Payal: It is great to know that you used the Takt time concept. How did you use Scholaranium in your preparation?
Jaqueline: I used Scholaranium extensively. In fact, I kept the last 3-4 weeks before my actual GMAT for Scholaranium. Apart from taking Ability quizzes at the end of each sub-section, I also used it to address my timing issue in verbal. For RC especially, since I could not solve the quiz properly in the allotted time for Ability Quiz, I took custom quizzes and set my own time. I started with easy passages and then gradually increased the difficulty level of those quizzes. Towards the end, I took mixed quizzes which were like the GMAT.
Payal: Let’s talk about Quant now.
Jaqueline: I was always good at Math and also loved solving math problems. My low score was caused by anxiety I think. I made silly errors in certain places, and at certain others, I forgot the things that I had learned in the past like geometry. So I went through all the concepts of Geometry, and for other sections, it was mostly about the process to approach GMAT questions and focus on the details. I used the application files for it. A key thing that I learned was to let questions go. There were questions that I could solve, but I would take a lot of time, so I had to choose between solving that question or two other questions instead. The thing with taking a lot of time was I was not even sure I would get it correct. This is something I learned by looking at Scholaranium data. I spent a lot of time in analyzing the solved questions and the related discussion on the forums. Looking at the instructor’s way of solving questions and other students’ approach gave me a different perspective, and I learned the concept better through it.
Another thing that was instrumental was the Quant workshop. I got very personalized feedback, and support for all my doubts even post the workshop. The personalized feedback helped me plan my study precisely.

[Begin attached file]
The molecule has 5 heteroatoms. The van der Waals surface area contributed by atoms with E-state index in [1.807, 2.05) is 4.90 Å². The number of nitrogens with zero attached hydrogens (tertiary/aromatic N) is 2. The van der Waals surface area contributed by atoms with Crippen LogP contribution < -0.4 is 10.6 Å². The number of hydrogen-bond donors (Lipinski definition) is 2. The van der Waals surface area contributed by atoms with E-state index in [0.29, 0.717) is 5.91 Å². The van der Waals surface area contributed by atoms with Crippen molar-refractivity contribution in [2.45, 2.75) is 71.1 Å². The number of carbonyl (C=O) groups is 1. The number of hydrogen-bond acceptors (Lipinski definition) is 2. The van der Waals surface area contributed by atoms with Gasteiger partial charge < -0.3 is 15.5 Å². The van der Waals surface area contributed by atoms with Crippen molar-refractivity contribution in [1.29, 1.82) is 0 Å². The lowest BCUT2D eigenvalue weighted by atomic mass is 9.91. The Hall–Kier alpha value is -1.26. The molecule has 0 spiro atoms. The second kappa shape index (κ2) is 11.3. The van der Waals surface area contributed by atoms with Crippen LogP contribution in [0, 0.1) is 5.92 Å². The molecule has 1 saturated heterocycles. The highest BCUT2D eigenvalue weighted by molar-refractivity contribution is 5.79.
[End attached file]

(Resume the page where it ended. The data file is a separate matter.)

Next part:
Payal: Did you also attend the Verbal Workshop?
Jaqueline: I had actually upgraded my GMAT Online course to a GMAT Live prep course, and I must say the Live sessions were totally worth it and helped me cross the 700 hurdle. I was stuck at a score below 700 and just was not able to get past it. With the live sessions, I could understand what I was missing in my approach towards 700+ level questions. Also solving those questions along with other students helped me see the question from various perspectives. Instructor’s explanation helped in understanding why a particular answer choice was correct and others wrong.
I must say the Live sessions were totally worth it and helped me cross the 700 hurdle. I was stuck at a score below 700 and just was not able to get past it. With the live sessions, I could understand what I was missing in my approach towards 700+ level questions.
Payal: Good. So what would be your top 3 takeaways for other test takers?
Jaqueline: According to me the top 3 takeaways would be:
- Learn to let go of questions that you think you can solve but would need more than 3 minutes to solve. It is not worth it.
- Improve upon your strengths to such a level that you take lesser time on questions from those topics. The time you save from these questions can be used on questions in which you take more time. I saved time on SC questions and then used that time for RC questions as I knew I needed more time to solve RC questions.
- Do not ignore either section. To get a high score, you would need reasonable scores in both the sections.
If you’re reading this, you must be a GMAT aspirant looking for motivation from successful test takers’ experience. We can help you further with creating your study plans and devising the study strategy and tips on how to score 720 on GMAT! Write to us at firstname.lastname@example.org